competition authorities to buy Safeway because Tesco already has a 25% share of the market.
If it grabbed Safeway's ten percent share, Tesco would hog more than a third of the market.
But Tesco argued Wednesday that it could make a case that consumers would benefit from
having more of its low-price offerings and signaled that it would be willing to sell a quarter of
Safeway's stores to satisfy the authorities.

Morrison accused rival grocers of stepping in merely to thwart the friendly deal between
Morrison and Safeway, which would create a big competitor for Tesco, Sainsbury and Asda.

In the end, competition authorities are considered likely to block any deal that concentrates the
market into three strong market participants. But if the competition commission does approve
a redrawing of the grocery map, Tesco and the other big grocers want to have a seat at the
negotiating table. "The authorities are being asked to consider a major restructuring of the
industry," said Tesco's chief executive, Terry Leahy. "It's important that they hear our case."

Few bankers are likely to disagree with that.
 

BLACK FARMER WINS $6.6 MILLION
DISCRIMINATION CASE AGAINST USDA

ASSOCIATED PRESS: The Agriculture Department will pay a black farmer $6.6 million for
discriminating against him, officials said [Friday].

Officials had been considering for a month whether to appeal a judge's order that the agency
pay the farmer, Will Sylvester Warren of Southampton County, Virginia for 17 years of
discrimination.

A spokeswoman for the department, Alisa Harrison, confirmed that it would pay Mr Warren,
but added that officials were reviewing other aspects of the decision, by a law judge in the
Department of Housing and Urban Development, Constance T. O'Bryant,to ensure that it did
"not violate any of the laws under USDA.authority."

Mr. Warren, 77, did not immediately return calls for comment.

Groups of black farmers said the decision to pay Mr. Warren gives them hope that the
Agriculture Department, along with the judges, adjudicators and arbitrators who hear their
cases, will be more sympathetic.

"I think this opens up the door to give all of those people a fair trial," said John Boyd, head of
the National Black Farmers Association.

Thousands of black farmers said in a class-action suit, Pigford v. Glickman, that they had
routinely been denied loans because of their race. As part of a settlement for the case in 1997,
the Agriculture Department agreed to let farmers seek $50,000 settlements in cases where the
government determined that it had discriminated. Washington has paid $634 million in 12,690
cases and denied 8,540 cases.

Mr. Warren chose to remain out of the settlement and sought a judgment.

Many black farmers are upset with the results of the accord, saying the Agriculture
Department did not discipline the loan agents accused of discrimination and unfairly rejected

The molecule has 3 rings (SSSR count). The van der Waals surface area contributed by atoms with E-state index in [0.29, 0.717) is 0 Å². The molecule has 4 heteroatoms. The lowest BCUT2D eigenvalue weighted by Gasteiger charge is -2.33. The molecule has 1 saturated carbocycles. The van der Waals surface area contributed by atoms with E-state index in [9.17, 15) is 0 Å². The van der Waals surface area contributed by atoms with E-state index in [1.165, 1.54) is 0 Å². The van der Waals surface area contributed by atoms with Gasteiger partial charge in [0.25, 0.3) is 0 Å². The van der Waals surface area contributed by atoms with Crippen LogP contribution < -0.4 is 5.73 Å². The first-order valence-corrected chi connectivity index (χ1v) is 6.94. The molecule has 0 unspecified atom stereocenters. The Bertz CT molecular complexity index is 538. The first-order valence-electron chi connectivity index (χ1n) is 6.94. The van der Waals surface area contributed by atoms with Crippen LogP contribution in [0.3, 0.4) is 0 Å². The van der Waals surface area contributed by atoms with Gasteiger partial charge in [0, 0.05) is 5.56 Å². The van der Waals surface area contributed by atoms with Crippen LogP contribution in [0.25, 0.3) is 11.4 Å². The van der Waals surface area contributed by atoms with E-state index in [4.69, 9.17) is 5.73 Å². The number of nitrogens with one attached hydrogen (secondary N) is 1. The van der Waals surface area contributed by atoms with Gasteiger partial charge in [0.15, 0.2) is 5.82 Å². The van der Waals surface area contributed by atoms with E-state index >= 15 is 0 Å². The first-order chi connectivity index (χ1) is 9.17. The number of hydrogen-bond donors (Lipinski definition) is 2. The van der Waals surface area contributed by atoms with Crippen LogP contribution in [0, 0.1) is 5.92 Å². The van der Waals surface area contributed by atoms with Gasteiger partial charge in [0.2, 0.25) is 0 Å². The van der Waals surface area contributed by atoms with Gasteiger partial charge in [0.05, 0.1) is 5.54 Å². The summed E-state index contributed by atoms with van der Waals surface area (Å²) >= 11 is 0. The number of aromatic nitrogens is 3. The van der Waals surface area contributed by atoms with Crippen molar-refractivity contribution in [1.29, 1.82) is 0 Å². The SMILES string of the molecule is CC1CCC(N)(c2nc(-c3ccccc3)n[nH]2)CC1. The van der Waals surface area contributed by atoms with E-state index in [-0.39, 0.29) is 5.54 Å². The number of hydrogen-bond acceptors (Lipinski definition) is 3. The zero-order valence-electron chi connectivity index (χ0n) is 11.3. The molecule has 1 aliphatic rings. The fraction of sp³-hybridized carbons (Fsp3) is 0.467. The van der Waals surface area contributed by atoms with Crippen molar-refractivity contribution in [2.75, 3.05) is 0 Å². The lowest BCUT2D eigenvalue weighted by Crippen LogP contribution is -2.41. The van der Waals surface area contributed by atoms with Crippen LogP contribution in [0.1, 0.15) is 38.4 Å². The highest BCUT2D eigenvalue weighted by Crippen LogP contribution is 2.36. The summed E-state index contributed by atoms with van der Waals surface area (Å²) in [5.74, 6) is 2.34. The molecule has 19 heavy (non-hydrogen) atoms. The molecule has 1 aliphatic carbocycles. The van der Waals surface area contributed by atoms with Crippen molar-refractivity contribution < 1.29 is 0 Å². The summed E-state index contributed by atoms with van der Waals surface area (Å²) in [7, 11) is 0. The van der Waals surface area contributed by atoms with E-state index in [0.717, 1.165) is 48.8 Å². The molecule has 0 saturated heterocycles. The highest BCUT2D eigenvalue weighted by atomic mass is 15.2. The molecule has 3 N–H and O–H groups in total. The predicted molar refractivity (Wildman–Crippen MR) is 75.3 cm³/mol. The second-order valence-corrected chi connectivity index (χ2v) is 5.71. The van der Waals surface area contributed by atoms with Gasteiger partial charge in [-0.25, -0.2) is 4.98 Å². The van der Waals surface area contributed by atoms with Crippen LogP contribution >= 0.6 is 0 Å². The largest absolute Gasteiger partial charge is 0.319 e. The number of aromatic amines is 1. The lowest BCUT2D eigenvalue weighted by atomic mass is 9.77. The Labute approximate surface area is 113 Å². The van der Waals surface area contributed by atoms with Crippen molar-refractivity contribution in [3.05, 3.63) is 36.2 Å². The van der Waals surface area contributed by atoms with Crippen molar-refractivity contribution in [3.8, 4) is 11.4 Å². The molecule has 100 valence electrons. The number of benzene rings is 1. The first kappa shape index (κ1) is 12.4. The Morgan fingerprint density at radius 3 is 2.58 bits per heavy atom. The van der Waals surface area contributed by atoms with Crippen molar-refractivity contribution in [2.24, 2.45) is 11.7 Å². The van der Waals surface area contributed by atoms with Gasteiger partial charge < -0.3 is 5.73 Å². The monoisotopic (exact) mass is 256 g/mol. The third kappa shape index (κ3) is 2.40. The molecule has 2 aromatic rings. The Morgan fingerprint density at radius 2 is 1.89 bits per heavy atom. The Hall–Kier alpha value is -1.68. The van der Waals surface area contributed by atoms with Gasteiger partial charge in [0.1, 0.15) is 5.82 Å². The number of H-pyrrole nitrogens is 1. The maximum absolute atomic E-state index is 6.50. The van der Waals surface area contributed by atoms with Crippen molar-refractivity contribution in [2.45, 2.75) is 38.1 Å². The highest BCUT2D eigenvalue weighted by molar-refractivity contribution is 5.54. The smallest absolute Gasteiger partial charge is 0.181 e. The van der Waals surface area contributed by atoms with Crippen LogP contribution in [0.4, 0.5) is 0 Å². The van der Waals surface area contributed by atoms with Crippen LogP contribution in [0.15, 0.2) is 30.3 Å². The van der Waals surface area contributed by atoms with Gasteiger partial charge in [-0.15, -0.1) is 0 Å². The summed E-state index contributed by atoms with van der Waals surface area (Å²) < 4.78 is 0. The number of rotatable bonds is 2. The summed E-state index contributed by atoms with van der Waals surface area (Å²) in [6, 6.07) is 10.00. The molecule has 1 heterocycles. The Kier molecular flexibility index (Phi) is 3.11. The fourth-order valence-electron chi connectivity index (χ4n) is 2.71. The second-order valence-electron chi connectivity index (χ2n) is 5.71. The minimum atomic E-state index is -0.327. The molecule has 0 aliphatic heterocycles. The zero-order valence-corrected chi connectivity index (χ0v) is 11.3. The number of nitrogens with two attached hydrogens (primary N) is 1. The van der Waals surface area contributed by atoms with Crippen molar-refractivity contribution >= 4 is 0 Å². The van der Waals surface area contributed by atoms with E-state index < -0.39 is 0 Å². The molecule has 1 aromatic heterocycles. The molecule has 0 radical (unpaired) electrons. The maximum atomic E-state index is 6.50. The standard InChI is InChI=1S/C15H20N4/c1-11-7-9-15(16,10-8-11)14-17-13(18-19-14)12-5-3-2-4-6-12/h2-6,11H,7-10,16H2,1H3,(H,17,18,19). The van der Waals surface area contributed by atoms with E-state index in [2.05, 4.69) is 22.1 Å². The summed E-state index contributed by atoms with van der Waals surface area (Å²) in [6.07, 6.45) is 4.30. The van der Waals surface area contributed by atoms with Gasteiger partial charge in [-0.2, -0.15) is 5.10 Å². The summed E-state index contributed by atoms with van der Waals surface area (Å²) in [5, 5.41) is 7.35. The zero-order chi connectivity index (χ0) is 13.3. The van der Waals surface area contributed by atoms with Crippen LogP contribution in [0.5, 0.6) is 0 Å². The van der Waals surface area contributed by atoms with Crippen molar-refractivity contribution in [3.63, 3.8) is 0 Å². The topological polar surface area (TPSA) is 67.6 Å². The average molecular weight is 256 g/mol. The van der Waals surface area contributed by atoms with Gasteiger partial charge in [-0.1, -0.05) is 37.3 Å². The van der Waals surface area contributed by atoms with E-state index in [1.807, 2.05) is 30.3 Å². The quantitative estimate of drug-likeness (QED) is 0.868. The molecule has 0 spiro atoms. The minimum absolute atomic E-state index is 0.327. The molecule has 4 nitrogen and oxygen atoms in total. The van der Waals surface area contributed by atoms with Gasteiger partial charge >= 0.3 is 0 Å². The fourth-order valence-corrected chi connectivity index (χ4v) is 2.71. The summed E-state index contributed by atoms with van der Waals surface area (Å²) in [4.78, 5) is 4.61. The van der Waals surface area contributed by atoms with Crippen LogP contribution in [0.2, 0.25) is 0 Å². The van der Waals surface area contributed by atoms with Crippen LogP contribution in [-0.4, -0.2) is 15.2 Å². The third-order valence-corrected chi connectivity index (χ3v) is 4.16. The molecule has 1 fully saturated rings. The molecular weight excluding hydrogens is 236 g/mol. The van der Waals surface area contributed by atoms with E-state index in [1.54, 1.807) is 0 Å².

thousands of cases.

Tom Burrell of the Black Farmers and Agriculturalists Association said he wanted the Bush
administration to throw out the settlement and start anew.

Citing the judgment in the Warren case, Mr. Burrell said, "If that's not a basis for someone to
revisit this decision of this lawsuit called Pigford, I don't know what is."
 
                                  EDITOR'S NOTE

Preparing to post this year-end 219th edition of THE AGRIBUSINESS EXAMINER it is
gratifying to know that over 1100 people throughout the world are currently receiving it on a
regular basis and judging from comments received feel it is a valuable source of information.
However, it is also quite troubling to realize that less than 4.5% of that readership has ever
seen fit to make any contributions toward its continued existence.

To that small cadre of contributors this editor can only express his profound gratitude and
appreciation for I realize that in some cases even a small donation was a sacrifice for them.

From the outset it was never the purpose of THE AGRIBUSINESS EXAMINER to
charge a subscription fee for the original intention of this newsletter was to get it into as many
hands as possible as a vehicle for monitoring corporate agribusiness from a public interest
perspective, just as was the establishing of a web site
[http://www.ea1.com/CARP/]
to provide facts, background, analysis and educational information on corporate agribusiness.

Thanks to the generosity and creativity of the editor's oldest son David and his business
colleagues at ElectricArrow in Seattle, Washington that sight is being maintained on a virtual
pro bono basis.

Having said all this, may I repeat CONTRIBUTIONS FROM READERS are always and will
always be most welcomed for editors of such publications as THE AGRIBUSINESS
EXAMINER can not always live on bread and water alone. Such checks made out to A.V.
Krebs can be sent to P.O. Box 2201, Everett, Washington 98203.